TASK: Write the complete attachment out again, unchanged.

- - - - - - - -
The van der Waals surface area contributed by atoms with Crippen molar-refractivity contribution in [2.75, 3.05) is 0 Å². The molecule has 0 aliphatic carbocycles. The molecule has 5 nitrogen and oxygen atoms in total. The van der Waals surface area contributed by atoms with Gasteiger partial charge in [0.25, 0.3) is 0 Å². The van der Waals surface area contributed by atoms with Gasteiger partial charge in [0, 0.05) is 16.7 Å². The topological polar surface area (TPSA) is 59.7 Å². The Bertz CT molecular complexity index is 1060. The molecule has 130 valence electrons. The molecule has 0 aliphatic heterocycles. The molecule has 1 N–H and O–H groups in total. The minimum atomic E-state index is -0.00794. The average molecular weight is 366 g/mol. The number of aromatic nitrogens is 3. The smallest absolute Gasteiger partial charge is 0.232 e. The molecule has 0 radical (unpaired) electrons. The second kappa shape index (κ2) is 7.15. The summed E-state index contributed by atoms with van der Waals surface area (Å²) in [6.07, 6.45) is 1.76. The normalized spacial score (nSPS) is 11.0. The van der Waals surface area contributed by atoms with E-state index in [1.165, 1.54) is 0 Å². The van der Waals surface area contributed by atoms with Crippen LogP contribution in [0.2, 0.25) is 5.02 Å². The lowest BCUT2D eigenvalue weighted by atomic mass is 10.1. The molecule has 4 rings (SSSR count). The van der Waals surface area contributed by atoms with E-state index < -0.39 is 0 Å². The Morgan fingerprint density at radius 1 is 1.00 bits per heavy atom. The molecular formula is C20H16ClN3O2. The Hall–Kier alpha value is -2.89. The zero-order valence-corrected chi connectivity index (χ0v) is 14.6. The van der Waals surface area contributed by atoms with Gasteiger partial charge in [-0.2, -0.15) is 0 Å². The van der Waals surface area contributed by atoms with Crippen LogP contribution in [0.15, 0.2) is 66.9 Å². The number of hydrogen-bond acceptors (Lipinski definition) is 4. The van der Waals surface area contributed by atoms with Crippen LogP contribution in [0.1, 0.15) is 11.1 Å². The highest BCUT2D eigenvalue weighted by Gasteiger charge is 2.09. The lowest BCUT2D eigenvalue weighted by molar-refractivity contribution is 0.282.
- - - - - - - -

The van der Waals surface area contributed by atoms with Crippen molar-refractivity contribution in [2.75, 3.05) is 0 Å². The molecule has 0 aliphatic carbocycles. The molecule has 5 nitrogen and oxygen atoms in total. The van der Waals surface area contributed by atoms with Gasteiger partial charge in [0.25, 0.3) is 0 Å². The van der Waals surface area contributed by atoms with Gasteiger partial charge in [0, 0.05) is 16.7 Å². The topological polar surface area (TPSA) is 59.7 Å². The Bertz CT molecular complexity index is 1060. The molecule has 130 valence electrons. The molecule has 0 aliphatic heterocycles. The molecule has 1 N–H and O–H groups in total. The minimum atomic E-state index is -0.00794. The average molecular weight is 366 g/mol. The number of aromatic nitrogens is 3. The smallest absolute Gasteiger partial charge is 0.232 e. The molecule has 0 radical (unpaired) electrons. The second kappa shape index (κ2) is 7.15. The summed E-state index contributed by atoms with van der Waals surface area (Å²) in [6.07, 6.45) is 1.76. The normalized spacial score (nSPS) is 11.0. The van der Waals surface area contributed by atoms with E-state index in [1.165, 1.54) is 0 Å². The van der Waals surface area contributed by atoms with Crippen LogP contribution in [0.2, 0.25) is 5.02 Å². The lowest BCUT2D eigenvalue weighted by atomic mass is 10.1. The molecule has 4 rings (SSSR count). The van der Waals surface area contributed by atoms with E-state index < -0.39 is 0 Å². The Morgan fingerprint density at radius 1 is 1.00 bits per heavy atom. The molecular formula is C20H16ClN3O2. The Hall–Kier alpha value is -2.89. The zero-order valence-corrected chi connectivity index (χ0v) is 14.6. The van der Waals surface area contributed by atoms with Gasteiger partial charge in [-0.2, -0.15) is 0 Å². The van der Waals surface area contributed by atoms with Crippen LogP contribution in [0.15, 0.2) is 66.9 Å². The number of hydrogen-bond acceptors (Lipinski definition) is 4. The van der Waals surface area contributed by atoms with Crippen LogP contribution in [0.1, 0.15) is 11.1 Å². The highest BCUT2D eigenvalue weighted by Gasteiger charge is 2.09. The lowest BCUT2D eigenvalue weighted by molar-refractivity contribution is 0.282.